Arch Coal’s 4Q and full year 2013 report (Part 2 of 4)
Reduction in sales volume
Due to a challenging fourth quarter, Arch Coal, Inc. saw a reduction in coal sales volume across the board over the past quarter attributable to two causes. First, the previously disclosed weather and rail carrier shortfalls in the Powder River Basin that are expected to continue into the first quarter of 2014. A total of 2.5–3 million tons of coal was affected due to the service disruption. The management however expects to make this difference up in 2014. Second, the geological mining challenges that were faced at Mount Laurel located in Central Appalachia where mining height is thinner which led to the slowing of the long wall. Both of these factors contributed to their overall drop in sales volume for full year 2013 as compared to 2012. These issues are not expected to have much material effect going forward into 2014. In all, Arch’s cost cutting efforts were not enough to counter these issues and the weak coal market, and this ultimately led to lower operating margins across the board.
Low coal prices
As with the entire coal industry, the weak lingering coal prices were the main reason for the losses this quarter. The average selling price per ton of coal across all their mines dropped sharply as compared to 2012, in particular the Appalachia region which had the biggest decrease in average price. The management team does however have a positive outlook for the near future.
“We believe that we’re currently in the heart of the adverse conditions now and we would expect improvement as we progress through this panel and transition to a new one in the second half of 2014.” —Paul Lang, COO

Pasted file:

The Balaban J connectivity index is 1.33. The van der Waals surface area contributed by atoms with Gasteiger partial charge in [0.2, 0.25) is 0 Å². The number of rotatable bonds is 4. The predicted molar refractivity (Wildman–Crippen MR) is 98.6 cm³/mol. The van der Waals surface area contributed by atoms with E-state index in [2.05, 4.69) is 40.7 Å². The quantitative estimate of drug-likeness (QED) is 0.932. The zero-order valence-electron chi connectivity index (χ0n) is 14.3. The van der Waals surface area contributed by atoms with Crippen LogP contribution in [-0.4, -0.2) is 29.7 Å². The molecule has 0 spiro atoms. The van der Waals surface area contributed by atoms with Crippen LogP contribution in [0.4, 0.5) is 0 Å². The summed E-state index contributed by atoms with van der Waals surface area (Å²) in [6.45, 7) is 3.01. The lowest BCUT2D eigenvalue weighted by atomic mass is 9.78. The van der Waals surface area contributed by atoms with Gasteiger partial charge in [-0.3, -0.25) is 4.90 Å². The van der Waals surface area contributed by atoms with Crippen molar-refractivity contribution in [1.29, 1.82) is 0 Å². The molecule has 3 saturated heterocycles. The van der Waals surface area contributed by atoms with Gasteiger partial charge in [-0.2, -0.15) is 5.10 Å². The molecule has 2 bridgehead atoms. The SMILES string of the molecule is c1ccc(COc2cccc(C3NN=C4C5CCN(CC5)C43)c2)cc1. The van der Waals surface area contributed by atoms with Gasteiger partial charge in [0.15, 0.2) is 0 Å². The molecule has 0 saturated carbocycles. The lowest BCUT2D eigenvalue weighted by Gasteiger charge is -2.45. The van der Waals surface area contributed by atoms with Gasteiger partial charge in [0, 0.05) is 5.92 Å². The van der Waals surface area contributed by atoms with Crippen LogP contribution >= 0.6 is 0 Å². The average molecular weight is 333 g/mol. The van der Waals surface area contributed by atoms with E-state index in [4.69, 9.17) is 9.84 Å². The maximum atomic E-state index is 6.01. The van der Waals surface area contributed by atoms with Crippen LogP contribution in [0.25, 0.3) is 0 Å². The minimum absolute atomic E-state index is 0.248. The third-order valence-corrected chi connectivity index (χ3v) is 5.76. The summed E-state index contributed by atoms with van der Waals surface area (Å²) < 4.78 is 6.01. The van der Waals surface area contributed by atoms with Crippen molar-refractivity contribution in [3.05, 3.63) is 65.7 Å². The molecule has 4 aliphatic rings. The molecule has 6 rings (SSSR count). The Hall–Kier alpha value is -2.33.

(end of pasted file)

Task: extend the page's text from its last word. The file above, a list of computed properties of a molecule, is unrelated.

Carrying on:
There are several factors that the management has highlighted during the earnings call that could point to a potential recovery in the coal market. First, U.S. coal stockpiles dropped more than 35 million tons in 2013 mainly due to colder weather. This, however, has worried some customers due to potential stockpile shortages if these trends were to continue. Plus, current elevated natural gas prices due to weather conditions are pushing for a switch back to thermal coal generated electricity.
Long story short, shortages in the coal stockpile and increasing natural gas prices both serve as a catalyst for the thermal coal market. With Arch’s position as a major player in the coal industry, the company is in a potentially strong position to capitalize on such an opportunity.
For more on decline in coal demands, see An increasingly difficult market for Arch Coal and its competitors.
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